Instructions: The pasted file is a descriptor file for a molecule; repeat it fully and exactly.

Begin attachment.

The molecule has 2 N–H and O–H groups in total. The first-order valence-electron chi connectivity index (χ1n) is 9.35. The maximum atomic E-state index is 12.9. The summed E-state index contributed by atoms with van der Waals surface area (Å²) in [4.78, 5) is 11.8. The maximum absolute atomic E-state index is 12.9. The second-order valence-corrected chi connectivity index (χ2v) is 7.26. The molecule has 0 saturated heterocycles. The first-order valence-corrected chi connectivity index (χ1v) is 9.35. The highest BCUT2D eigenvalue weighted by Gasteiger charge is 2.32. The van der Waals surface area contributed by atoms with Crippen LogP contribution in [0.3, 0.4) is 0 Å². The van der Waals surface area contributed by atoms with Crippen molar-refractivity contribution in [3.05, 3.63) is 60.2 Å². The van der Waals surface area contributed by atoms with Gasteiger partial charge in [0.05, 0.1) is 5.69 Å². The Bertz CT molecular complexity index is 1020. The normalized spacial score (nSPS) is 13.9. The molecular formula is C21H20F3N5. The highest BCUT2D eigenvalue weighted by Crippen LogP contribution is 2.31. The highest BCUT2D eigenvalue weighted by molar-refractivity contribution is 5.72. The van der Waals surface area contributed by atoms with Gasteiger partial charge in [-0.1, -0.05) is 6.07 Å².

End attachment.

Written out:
The molecule has 2 N–H and O–H groups in total. The first-order valence-electron chi connectivity index (χ1n) is 9.35. The maximum atomic E-state index is 12.9. The summed E-state index contributed by atoms with van der Waals surface area (Å²) in [4.78, 5) is 11.8. The maximum absolute atomic E-state index is 12.9. The second-order valence-corrected chi connectivity index (χ2v) is 7.26. The molecule has 0 saturated heterocycles. The first-order valence-corrected chi connectivity index (χ1v) is 9.35. The highest BCUT2D eigenvalue weighted by Gasteiger charge is 2.32. The van der Waals surface area contributed by atoms with Crippen LogP contribution in [0.3, 0.4) is 0 Å². The van der Waals surface area contributed by atoms with Crippen molar-refractivity contribution in [3.05, 3.63) is 60.2 Å². The van der Waals surface area contributed by atoms with Gasteiger partial charge in [0.05, 0.1) is 5.69 Å². The Bertz CT molecular complexity index is 1020. The normalized spacial score (nSPS) is 13.9. The molecular formula is C21H20F3N5. The highest BCUT2D eigenvalue weighted by Crippen LogP contribution is 2.31. The highest BCUT2D eigenvalue weighted by molar-refractivity contribution is 5.72. The van der Waals surface area contributed by atoms with Gasteiger partial charge in [-0.1, -0.05) is 6.07 Å².